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Great Parterre


Großes Parterre

Great Parterre

In keeping with the principles of Baroque horticultural design, gardens were an expression of a ruler’s status and as such were as a rule related to the architecture of the palace, being an extension of its magnificent interiors. The central axis of the palace formed the ‘backbone’ of the gardens whose symmetry was determined by orthogonal and diagonal axes.

The Great Parterre - The largest open space in the gardens
Extending in front of the south-facing side of the palace, the Parterre with its strictly symmetrical beds occupied the largest open space in the gardens. In the middle of the eighteenth century the beds consisted of formal patterns made with strips of box hedging on coloured gravel or sand, and were known as ‘broderie’ parterres since these motifs were mostly taken from embroidery patterns.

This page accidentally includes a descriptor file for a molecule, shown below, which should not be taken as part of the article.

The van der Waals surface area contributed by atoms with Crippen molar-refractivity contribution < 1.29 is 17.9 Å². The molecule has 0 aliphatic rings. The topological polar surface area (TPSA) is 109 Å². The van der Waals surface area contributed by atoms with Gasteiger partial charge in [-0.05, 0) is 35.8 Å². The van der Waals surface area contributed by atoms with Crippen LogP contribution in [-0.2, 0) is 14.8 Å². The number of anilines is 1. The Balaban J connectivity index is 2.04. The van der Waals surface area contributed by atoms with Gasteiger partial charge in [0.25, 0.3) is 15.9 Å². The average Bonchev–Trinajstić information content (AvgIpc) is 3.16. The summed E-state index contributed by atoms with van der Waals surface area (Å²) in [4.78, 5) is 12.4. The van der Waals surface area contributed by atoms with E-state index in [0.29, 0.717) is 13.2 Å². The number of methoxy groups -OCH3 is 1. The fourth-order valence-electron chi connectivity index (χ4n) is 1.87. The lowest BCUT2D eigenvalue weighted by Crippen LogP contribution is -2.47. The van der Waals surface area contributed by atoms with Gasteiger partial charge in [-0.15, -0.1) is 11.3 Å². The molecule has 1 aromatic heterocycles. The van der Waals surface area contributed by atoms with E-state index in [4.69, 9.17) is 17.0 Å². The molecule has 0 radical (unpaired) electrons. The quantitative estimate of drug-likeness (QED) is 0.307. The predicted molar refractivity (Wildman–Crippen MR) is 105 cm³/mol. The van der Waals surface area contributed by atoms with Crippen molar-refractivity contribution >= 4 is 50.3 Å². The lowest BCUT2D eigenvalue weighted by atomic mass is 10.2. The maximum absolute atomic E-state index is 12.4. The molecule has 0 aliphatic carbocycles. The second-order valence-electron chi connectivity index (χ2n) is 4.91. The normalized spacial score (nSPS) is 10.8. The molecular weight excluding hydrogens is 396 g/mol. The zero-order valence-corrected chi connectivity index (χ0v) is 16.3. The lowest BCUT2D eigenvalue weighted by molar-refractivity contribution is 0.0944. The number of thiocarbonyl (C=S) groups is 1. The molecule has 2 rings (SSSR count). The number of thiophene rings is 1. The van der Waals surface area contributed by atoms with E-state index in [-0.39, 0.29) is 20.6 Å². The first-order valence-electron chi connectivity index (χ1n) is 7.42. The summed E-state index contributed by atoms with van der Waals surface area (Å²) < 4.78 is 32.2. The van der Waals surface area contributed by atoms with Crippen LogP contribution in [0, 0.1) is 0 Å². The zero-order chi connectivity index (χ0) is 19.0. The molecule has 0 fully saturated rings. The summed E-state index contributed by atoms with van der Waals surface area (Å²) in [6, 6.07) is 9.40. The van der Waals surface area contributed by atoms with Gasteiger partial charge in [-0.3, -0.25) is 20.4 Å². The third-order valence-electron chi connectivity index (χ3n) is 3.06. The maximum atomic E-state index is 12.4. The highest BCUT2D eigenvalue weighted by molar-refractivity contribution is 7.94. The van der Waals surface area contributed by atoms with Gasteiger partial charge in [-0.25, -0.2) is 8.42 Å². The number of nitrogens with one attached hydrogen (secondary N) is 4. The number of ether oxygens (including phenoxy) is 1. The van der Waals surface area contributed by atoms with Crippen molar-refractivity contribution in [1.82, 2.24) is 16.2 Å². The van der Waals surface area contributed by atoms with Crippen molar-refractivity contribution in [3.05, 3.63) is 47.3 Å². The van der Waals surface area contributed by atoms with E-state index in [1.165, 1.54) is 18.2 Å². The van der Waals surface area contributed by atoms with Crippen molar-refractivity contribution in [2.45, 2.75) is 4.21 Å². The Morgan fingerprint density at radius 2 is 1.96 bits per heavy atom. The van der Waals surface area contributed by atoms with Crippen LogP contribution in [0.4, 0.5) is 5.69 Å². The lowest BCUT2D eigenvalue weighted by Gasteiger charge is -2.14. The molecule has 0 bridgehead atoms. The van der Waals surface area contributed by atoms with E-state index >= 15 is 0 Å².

At this time the two larger sections of parterre towards the south enclosed so-called ‘boulingrins’, a term derived from the English ‘bowling green’, a sunken lawn intended for games of bowls but which in French horticultural design were used exclusively as decorative elements.

To either side of the parterre were boskets or formal plantings of severely clipped hedges forming passageways, small openings and hidden enclosures.

Statues in the Great Parterre
This Baroque design probably derives from the Lotharingian architects in the circle of Emperor Franz I Stephan. In the 1770s it was superseded by the present design to plans by the architect Johann Ferdinand Hetzendorf von Hohenberg, with beds planted with flowers, and tall hedges on either side lined with rows of marble statues, most of them executed by Christian Wilhelm Beyer.

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